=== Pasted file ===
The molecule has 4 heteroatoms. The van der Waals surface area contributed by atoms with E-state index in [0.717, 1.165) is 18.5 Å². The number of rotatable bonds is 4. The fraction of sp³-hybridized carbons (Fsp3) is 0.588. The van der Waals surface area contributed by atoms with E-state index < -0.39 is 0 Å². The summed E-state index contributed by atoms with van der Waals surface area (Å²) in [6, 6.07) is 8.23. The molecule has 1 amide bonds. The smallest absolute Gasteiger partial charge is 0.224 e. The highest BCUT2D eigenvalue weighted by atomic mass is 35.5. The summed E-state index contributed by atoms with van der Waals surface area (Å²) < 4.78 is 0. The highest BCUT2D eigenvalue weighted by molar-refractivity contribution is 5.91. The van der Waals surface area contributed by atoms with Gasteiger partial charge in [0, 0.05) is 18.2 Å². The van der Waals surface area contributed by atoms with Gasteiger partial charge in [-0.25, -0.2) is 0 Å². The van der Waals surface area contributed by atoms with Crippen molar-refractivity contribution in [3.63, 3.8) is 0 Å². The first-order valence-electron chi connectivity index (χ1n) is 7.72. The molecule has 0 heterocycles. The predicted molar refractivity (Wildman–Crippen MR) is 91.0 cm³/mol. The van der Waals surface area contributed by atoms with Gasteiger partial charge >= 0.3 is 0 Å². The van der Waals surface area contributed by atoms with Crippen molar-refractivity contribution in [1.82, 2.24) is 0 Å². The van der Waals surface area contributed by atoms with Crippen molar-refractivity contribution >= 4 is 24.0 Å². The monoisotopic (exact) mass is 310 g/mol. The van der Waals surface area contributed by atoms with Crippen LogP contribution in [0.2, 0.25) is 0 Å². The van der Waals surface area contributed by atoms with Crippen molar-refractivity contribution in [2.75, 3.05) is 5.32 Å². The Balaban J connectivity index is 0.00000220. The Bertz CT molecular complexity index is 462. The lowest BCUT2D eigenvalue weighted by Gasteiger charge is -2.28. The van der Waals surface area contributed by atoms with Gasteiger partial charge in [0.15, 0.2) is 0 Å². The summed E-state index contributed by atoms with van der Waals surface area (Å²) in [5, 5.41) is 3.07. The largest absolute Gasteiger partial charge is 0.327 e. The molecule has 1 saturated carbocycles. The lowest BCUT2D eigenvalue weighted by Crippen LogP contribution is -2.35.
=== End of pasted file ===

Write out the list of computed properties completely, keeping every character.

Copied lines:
The molecule has 4 heteroatoms. The van der Waals surface area contributed by atoms with E-state index in [0.717, 1.165) is 18.5 Å². The number of rotatable bonds is 4. The fraction of sp³-hybridized carbons (Fsp3) is 0.588. The van der Waals surface area contributed by atoms with E-state index < -0.39 is 0 Å². The summed E-state index contributed by atoms with van der Waals surface area (Å²) in [6, 6.07) is 8.23. The molecule has 1 amide bonds. The smallest absolute Gasteiger partial charge is 0.224 e. The highest BCUT2D eigenvalue weighted by atomic mass is 35.5. The summed E-state index contributed by atoms with van der Waals surface area (Å²) < 4.78 is 0. The highest BCUT2D eigenvalue weighted by molar-refractivity contribution is 5.91. The van der Waals surface area contributed by atoms with Gasteiger partial charge in [0, 0.05) is 18.2 Å². The van der Waals surface area contributed by atoms with Gasteiger partial charge in [-0.25, -0.2) is 0 Å². The van der Waals surface area contributed by atoms with Crippen molar-refractivity contribution in [3.63, 3.8) is 0 Å². The first-order valence-electron chi connectivity index (χ1n) is 7.72. The molecule has 0 heterocycles. The predicted molar refractivity (Wildman–Crippen MR) is 91.0 cm³/mol. The van der Waals surface area contributed by atoms with Gasteiger partial charge >= 0.3 is 0 Å². The van der Waals surface area contributed by atoms with Crippen molar-refractivity contribution in [1.82, 2.24) is 0 Å². The van der Waals surface area contributed by atoms with Crippen molar-refractivity contribution >= 4 is 24.0 Å². The monoisotopic (exact) mass is 310 g/mol. The van der Waals surface area contributed by atoms with Crippen LogP contribution in [0.2, 0.25) is 0 Å². The van der Waals surface area contributed by atoms with Crippen molar-refractivity contribution in [2.75, 3.05) is 5.32 Å². The Balaban J connectivity index is 0.00000220. The Bertz CT molecular complexity index is 462. The lowest BCUT2D eigenvalue weighted by Gasteiger charge is -2.28. The van der Waals surface area contributed by atoms with Gasteiger partial charge in [0.15, 0.2) is 0 Å². The summed E-state index contributed by atoms with van der Waals surface area (Å²) in [5, 5.41) is 3.07. The largest absolute Gasteiger partial charge is 0.327 e. The molecule has 1 saturated carbocycles. The lowest BCUT2D eigenvalue weighted by Crippen LogP contribution is -2.35.